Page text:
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New Mexico’s seasonally adjusted unemployment rate was 8.7 percent in February, up from 8.5 percent in January and 6.1 percent a year ago.
The national unemployment remained at 9.7 percent.
The rate of over-the-year job growth, comparing February 2010 with February 2009, was negative 2.8 percent, representing a loss of 22,800 jobs, According to New Mexico Department of Workforce Solutions.
Per the Bureau of Labor Statistics, New Mexico ranked 31st and in the top two-thirds of states for job growth.
Although below the national average of negative 2.5 percent, New Mexico’s ranking is above the southwestern states of Colorado, Arizona and Nevada.
Four of the state’s 13 industries posted job growth since last year and nine others reported employment declines. The largest gains were in leisure and hospitality, which added 2,200 jobs. These gains have appeared in the last four months of sample survey data.
The number of government jobs is up by 1,400 overall, with a gain of 1,200 in federal government from hiring for Census 2010.
Losses are showing up at the state level, while local government is still reporting gains, but they total only 800 jobs.
The educational and health services industry also added jobs, up 1,300 since last year. Rounding out the gaining industries was information, which registered an increase of 200 jobs.
Every other industry lost jobs over the year. The goods-producing industries of mining, manufacturing, and construction have shed 13,400 jobs since last February. This loss is significant and has undermined many of the assumptions previously made about the state’s economy.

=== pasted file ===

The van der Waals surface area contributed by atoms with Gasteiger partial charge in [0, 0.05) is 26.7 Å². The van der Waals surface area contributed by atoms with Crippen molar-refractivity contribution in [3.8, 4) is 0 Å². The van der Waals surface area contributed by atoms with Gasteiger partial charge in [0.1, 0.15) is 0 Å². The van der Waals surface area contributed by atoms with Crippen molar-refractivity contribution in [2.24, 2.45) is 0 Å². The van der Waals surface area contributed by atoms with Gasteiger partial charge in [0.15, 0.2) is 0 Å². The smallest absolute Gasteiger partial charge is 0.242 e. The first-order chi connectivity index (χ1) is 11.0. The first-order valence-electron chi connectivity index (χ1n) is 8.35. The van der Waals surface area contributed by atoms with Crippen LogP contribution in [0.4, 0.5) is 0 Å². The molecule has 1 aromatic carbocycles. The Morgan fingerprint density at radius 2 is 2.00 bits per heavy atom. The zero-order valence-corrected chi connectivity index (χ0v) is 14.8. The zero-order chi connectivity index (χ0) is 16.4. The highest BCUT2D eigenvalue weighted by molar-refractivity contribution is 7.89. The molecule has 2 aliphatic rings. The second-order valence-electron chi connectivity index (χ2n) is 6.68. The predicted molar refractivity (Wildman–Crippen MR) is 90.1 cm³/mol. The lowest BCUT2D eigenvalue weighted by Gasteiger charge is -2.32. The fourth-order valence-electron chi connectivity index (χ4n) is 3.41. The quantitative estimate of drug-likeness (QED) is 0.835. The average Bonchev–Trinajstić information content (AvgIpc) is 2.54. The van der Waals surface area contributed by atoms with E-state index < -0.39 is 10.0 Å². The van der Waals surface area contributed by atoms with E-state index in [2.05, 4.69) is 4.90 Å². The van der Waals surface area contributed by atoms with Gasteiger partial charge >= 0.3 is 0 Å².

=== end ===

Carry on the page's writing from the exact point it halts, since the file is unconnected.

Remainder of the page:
Mining was down 2,900 jobs over the year, while construction slipped by 8,600 and manufacturing by 1,900.
The professional and business services industry, often considered a barometer for the rest of the economy, reported employment that was down by 5,400 jobs from last year.
The transportation, warehousing and utilities industry lost 3,400 jobs, down 14.5 percent. Retail trade reported losses of 2,700, while the much smaller wholesale trade industry contracted by 1,300.
The miscellaneous other services category reported 1,600 fewer jobs. The financial activities industry also lost jobs, declining by 100 since last February.
New Mexico’s economy has been on a downward trend since job growth peaked at 3.5 percent in June 2006.
Starting in late 2008, the rate of decline increased, finally bottoming out at minus 4.9 percent during the period of September to October 2009. Since then, there’s been a gradual improvement to negative 2.8 percent.